Trigger Warning

Neurological abnormalities to explain acts of violence


Kaitlyn Khoe

It’s an overwhelming influx of tears, news alerts, and silence for the deadliest mass shooting in the US, while students across the country  sleep or stay up, preparing for a fresh week of school, only to wake up to news of the latest devastating event with incomprehensible motives.

Shootings come and go and then always come again. To prepare for a potential shooter on campus, schools have to implement emergency drills not just for natural disasters.

Most districts, including PAUSD, require just one code red drill for the entire school year; however, this semester, Paly will have another drill followed by a faculty training to refresh procedures — an appropriate measure given the recent rise in shootings.

“It [a shooter on campus] may not always be on the forefront of our mind, and that’s the part we want to improve on — making sure that were cognizant and vigilant about these possibilities becoming a reality,” says Janice Chen, the assistant principal of teaching and learning.

With increasing research looking at neurological abnormalities as a reason for acts of violence, there might be another way to ensure safety. Every high-profile mass shooting prompts the recurring question: Was the perpetrator or perpetrators mentally ill? In some cases, the answer appears to be “yes.” For example, extensive investigation of Eric Harris, one of the 1999 Columbine High School shooters, revealed his God complex and admiration for figures such as Adolf Hitler and Charles Manson.

“We have definitely found a trend nationwide that those who have been committing these types or crimes had some type of mental illness,” Chen says.

Someone with a rare allele of the MAOA gene that regulates serotonin in the brain and the breaking down of other critical neurotransmitters has an increased chance of exhibiting shooting and stabbing behaviors.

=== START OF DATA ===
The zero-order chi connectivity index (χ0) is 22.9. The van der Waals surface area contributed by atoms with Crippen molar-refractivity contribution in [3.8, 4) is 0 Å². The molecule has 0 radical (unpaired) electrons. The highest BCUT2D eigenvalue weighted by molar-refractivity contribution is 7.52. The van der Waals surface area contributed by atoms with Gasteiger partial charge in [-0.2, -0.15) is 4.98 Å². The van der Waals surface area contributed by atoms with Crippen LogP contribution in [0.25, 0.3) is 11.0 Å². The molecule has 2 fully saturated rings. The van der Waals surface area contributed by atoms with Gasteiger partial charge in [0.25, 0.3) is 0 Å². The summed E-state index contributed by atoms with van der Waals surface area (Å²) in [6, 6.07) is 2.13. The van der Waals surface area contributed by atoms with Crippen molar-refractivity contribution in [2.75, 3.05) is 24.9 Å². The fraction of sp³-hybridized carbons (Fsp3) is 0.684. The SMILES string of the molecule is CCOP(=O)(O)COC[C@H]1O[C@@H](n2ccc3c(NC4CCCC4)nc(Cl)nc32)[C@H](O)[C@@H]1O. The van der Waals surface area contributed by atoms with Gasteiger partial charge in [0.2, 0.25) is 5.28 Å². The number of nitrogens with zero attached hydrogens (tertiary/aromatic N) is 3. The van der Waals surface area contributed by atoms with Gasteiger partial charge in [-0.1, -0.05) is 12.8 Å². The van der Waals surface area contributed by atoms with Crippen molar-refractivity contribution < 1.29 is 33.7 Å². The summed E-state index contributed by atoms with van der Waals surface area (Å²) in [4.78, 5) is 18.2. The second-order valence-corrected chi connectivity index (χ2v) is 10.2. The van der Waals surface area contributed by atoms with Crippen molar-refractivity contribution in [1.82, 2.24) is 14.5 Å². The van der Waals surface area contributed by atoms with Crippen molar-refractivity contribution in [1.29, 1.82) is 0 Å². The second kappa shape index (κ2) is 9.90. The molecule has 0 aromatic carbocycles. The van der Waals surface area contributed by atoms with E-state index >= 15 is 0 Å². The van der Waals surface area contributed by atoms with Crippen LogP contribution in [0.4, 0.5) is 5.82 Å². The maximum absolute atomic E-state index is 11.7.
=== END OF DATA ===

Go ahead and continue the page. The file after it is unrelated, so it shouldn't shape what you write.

Possible signs of homicidal impulses include abusive, aggressive behavior, detachment from peers or combative nature. Parenting, school, the innate traits people are born with, and environmental factors could contribute to thoughts of violence, according to counselor James Hamilton.

“Violence usually comes from the psychological impact of other things––abuse or neglect at home,” Hamilton says. “Any number of things that should be there for the healthy development of a child that aren’t there can lead to that [violence].”

Twenty-five-year-old Charles Whitman shot his wife, who was not the only victim of his destructive outburst. He would kill his mother, as well as 17 strangers at the University of Texas from Austin’s tower deck on August 1966, before being shot dead by police. Prior to the shooting, Whitman had expressed fears that a psychiatric disorder was causing his aggression, according to the autopsy report reproduced by the Austin History Center.

“Lately (I can’t recall when it started) I have been a victim of many unusual and irrational thoughts,” Whitman wrote in his suicide note, also published by the Austin History Center. “It was after much thought that I decided to kill my wife, Kathy. I cannot rationally [sic] pinpoint any specific reason for doing this.”